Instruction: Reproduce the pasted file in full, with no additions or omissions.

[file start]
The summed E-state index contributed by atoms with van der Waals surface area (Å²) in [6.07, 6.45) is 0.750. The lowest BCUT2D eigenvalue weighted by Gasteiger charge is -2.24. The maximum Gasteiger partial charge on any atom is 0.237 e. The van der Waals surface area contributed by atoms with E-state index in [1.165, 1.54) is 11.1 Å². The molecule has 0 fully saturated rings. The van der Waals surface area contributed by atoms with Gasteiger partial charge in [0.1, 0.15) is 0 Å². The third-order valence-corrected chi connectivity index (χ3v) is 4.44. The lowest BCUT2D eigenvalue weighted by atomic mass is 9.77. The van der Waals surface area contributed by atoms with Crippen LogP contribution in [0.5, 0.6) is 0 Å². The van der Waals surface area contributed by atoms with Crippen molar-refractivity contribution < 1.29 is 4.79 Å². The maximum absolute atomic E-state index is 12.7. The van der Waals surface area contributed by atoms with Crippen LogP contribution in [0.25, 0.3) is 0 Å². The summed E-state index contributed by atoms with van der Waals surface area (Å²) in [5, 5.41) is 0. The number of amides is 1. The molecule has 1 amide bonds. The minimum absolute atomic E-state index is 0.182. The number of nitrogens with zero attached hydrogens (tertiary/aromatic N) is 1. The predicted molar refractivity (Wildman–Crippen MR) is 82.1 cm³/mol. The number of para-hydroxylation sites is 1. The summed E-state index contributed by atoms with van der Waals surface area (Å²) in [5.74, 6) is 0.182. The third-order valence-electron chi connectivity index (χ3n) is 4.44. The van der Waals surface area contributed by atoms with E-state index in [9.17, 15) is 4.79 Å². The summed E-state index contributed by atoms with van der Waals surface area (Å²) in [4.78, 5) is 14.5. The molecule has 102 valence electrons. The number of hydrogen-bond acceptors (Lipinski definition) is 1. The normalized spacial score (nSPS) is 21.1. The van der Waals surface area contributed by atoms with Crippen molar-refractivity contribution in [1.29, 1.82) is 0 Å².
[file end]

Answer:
The summed E-state index contributed by atoms with van der Waals surface area (Å²) in [6.07, 6.45) is 0.750. The lowest BCUT2D eigenvalue weighted by Gasteiger charge is -2.24. The maximum Gasteiger partial charge on any atom is 0.237 e. The van der Waals surface area contributed by atoms with E-state index in [1.165, 1.54) is 11.1 Å². The molecule has 0 fully saturated rings. The van der Waals surface area contributed by atoms with Gasteiger partial charge in [0.1, 0.15) is 0 Å². The third-order valence-corrected chi connectivity index (χ3v) is 4.44. The lowest BCUT2D eigenvalue weighted by atomic mass is 9.77. The van der Waals surface area contributed by atoms with Crippen LogP contribution in [0.5, 0.6) is 0 Å². The van der Waals surface area contributed by atoms with Crippen molar-refractivity contribution < 1.29 is 4.79 Å². The maximum absolute atomic E-state index is 12.7. The van der Waals surface area contributed by atoms with Crippen LogP contribution in [0.25, 0.3) is 0 Å². The summed E-state index contributed by atoms with van der Waals surface area (Å²) in [5, 5.41) is 0. The number of amides is 1. The molecule has 1 amide bonds. The minimum absolute atomic E-state index is 0.182. The number of nitrogens with zero attached hydrogens (tertiary/aromatic N) is 1. The predicted molar refractivity (Wildman–Crippen MR) is 82.1 cm³/mol. The number of para-hydroxylation sites is 1. The summed E-state index contributed by atoms with van der Waals surface area (Å²) in [5.74, 6) is 0.182. The third-order valence-electron chi connectivity index (χ3n) is 4.44. The van der Waals surface area contributed by atoms with E-state index in [9.17, 15) is 4.79 Å². The summed E-state index contributed by atoms with van der Waals surface area (Å²) in [4.78, 5) is 14.5. The molecule has 102 valence electrons. The number of hydrogen-bond acceptors (Lipinski definition) is 1. The normalized spacial score (nSPS) is 21.1. The van der Waals surface area contributed by atoms with Crippen molar-refractivity contribution in [1.29, 1.82) is 0 Å².